To define sepsis syndromes in high-HIV burden settings in the antiretroviral therapy (ART) era.
We characterized a prospective cohort of adults presenting to a tertiary emergency department in Harare, Zimbabwe with suspected community-acquired sepsis using blood and urine cultures, urine tuberculosis lipoarabinomannan (TB LAM), and serum cryptococcal antigen (CrAg) testing. The primary outcome was 30-day all-cause mortality.
Of 142 patients enrolled 68% (n=96/142, 95% confidence interval (CI) [60-75%]) were HIV-positive, 41% (n=39/96, 95% CI [31-50%]) of whom were ART-naïve. Among HIV-positive patients, both opportunistic pathogens (TB LAM-positivity, 36%, 95% CI [24-48%]; CrAg-positivity, 15%, 95% CI [7-23%]) and severe non-AIDS infections (S. pneumoniae urine antigen-positivity 12%, 95% CI [4-20%]; bacteraemia 17% (n=16/96, 95% CI [9-24%]), of which 56% (n=9/16, 95% CI [30-80%]) were gram-negative organisms) were common. Klebsiella pneumoniae recovered from blood and urine was uniformly resistant to ceftriaxone, as were most Escherichia coli isolates. Acknowledging the power limitations of our study, we conclude that relative to HIV-negative patients, HIV-positive patients had modestly higher 30-day mortality (adjusted hazard ratio (HR) 1.88, 95% CI [0.78-4.55]; p=0.16, and 3.59, 95% CI [1.27-10.16], p=0.02) among those with and without viral suppression, respectively.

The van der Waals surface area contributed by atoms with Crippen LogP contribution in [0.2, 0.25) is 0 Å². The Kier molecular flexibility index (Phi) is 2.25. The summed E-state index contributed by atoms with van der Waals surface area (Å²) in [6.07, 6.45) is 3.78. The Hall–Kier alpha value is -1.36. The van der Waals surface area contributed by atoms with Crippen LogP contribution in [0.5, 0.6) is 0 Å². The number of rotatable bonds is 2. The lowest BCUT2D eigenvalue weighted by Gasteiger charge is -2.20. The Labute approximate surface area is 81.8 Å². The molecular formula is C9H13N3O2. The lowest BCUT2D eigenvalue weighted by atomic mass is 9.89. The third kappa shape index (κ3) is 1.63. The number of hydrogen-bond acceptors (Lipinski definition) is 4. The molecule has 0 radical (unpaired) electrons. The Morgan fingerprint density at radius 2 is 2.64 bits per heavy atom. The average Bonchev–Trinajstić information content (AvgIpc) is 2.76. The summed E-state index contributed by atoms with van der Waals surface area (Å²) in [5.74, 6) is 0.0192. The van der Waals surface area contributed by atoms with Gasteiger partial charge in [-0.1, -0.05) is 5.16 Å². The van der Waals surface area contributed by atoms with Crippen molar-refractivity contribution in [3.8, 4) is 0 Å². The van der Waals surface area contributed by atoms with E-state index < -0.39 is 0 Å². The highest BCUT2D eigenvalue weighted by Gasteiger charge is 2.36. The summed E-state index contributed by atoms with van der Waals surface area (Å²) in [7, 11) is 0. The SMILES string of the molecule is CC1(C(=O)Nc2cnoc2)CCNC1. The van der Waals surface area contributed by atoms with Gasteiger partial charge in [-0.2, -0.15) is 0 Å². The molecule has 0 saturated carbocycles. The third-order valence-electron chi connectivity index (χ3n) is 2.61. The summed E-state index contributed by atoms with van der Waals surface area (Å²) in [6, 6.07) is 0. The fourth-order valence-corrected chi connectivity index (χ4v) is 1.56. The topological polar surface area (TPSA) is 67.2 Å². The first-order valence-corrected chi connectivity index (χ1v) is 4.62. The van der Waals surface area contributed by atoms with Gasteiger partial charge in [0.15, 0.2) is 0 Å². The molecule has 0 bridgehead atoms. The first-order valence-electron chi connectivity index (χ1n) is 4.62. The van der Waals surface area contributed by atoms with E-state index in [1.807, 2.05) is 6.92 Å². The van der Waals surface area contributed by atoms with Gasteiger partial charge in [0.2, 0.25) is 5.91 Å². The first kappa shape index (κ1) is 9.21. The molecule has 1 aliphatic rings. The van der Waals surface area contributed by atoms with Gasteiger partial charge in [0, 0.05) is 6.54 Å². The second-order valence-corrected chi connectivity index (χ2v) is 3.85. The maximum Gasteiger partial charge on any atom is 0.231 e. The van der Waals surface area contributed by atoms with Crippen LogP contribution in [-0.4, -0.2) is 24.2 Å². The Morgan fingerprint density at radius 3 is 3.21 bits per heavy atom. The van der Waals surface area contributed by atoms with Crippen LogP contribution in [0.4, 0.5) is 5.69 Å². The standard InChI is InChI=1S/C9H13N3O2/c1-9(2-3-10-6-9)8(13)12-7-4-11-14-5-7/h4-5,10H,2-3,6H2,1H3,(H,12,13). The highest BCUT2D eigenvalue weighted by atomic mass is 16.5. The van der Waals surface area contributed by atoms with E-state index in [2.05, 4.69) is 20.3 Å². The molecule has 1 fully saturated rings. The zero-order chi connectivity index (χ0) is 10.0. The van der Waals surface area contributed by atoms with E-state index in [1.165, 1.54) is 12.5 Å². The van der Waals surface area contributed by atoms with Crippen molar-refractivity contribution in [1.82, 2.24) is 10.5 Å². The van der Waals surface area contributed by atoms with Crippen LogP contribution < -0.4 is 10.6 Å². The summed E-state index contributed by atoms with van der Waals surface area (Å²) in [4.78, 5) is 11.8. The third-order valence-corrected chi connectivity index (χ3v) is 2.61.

Rapid point-of-care assays provide substantial clinically actionable information in the setting of suspected sepsis, even in areas with high ART coverage. Antimicrobial resistance to first-line antibiotics in high burden settings is a growing threat.
Published by Elsevier Ltd.